Young people want jobs with meaning, and they will even put purpose over pay cheques.
A survey conducted by The Straits Times in partnership with the Singapore University of Social Sciences (SUSS) found that the most important factor in choosing a job for them was how meaningful it was.
The study examined the views of more than a thousand 19-year-old Singaporeans.
Nearly 42 per cent said the job must hold some meaning for them. This was more than twice as popular as the next highest ranking factor of good salary prospects, which 17 per cent of the respondents agreed with.
They also said other considerations, such as work-life balance, how related the job is to one's field of study and the opportunity to progress in the career, would not affect their job choice.
However, fewer of the respondents from the Institute of Technical Education (ITE) - 32 per cent - felt that a meaningful job was important, in contrast with 42 per cent for those from polytechnics and 45 per cent from junior colleges (JCs).
The survey also showed that ITE students had more practical considerations. More of them said factors such as salary and how related the job is to their discipline of study would influence their decision to take it up.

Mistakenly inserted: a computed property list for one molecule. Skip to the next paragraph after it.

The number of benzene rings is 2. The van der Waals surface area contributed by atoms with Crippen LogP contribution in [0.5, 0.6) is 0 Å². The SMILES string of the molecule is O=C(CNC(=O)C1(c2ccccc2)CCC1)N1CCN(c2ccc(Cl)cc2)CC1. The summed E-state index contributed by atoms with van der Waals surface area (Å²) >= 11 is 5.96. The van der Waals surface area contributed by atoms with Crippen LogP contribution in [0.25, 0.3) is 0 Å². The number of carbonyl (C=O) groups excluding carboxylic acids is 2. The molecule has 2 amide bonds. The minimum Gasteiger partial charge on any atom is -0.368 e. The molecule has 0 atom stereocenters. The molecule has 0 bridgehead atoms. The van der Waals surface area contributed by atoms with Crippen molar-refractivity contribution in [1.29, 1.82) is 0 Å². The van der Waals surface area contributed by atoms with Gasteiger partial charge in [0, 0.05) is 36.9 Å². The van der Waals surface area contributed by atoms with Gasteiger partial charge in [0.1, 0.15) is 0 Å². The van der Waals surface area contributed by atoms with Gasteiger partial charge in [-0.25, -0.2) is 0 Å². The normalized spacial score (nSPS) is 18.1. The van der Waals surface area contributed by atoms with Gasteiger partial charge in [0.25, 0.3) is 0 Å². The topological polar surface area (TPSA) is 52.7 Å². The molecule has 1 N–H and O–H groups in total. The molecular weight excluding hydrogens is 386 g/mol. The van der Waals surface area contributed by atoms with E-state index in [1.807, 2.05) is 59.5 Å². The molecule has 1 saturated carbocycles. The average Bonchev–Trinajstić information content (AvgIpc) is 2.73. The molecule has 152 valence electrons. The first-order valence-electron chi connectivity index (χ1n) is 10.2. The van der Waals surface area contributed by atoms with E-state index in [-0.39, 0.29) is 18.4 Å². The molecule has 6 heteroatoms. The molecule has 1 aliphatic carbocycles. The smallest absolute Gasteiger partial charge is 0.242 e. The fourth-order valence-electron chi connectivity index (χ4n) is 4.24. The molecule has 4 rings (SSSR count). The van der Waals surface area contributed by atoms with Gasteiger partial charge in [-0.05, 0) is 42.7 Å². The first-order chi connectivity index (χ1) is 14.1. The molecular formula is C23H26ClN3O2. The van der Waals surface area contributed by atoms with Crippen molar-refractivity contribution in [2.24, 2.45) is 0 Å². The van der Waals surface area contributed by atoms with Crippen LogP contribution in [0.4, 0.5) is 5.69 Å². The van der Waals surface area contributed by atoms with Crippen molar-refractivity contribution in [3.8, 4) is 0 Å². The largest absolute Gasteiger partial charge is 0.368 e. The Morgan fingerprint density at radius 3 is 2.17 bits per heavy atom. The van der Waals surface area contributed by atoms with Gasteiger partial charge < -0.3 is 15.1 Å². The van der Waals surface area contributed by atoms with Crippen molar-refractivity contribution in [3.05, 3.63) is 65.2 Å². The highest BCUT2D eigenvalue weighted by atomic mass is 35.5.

Those from JCs also had higher salary expectations than their polytechnic and ITE peers.
The desired starting pay for young people on the JC route was $3,905, compared with $3,312 and $3,247 for those from polytechnic and ITE.
Labour economist Randolph Tan, who led the ST-SUSS study, said: "Young people value their freedom and have greater confidence in their own abilities than the generations before them, and do not believe in serving merely as a cog in the system."
The SUSS associate professor noted that there is a difference in socio-economic status between students from ITE and JC, suggesting that this plays a role in shaping their career outlook.
Temasek Polytechnic student Charmaine Goh, who hopes to take up a job which can benefit others, said: "It goes back to what you want to do in your life and how your career fits in with that, and how it helps you achieve that purpose."
The third-year communications and media management student said there is a "clear shift" in thinking between her parents and her generation today.
"In the past, it was about finding a job that you could stay in for a long time, and work and life were two separate things," she said.
"Today, the lines are blurred. My friends and I would like jobs that we would personally enjoy, something that can benefit other people."
SUSS first-year marketing student Victoria Wong said that while pay is important, finding passion in a job is still the most essential.
"If you're doing something you don't enjoy, it will be draining, tedious and not good for your physical and mental health in the long run."
She added: "Young people today also want to work in an environment that is open, that will allow them to apply what they've learnt in school and challenge themselves to come up with innovative ideas.
"This sort of work process will eventually help you to grow as a person, instead of just taking instructions from others."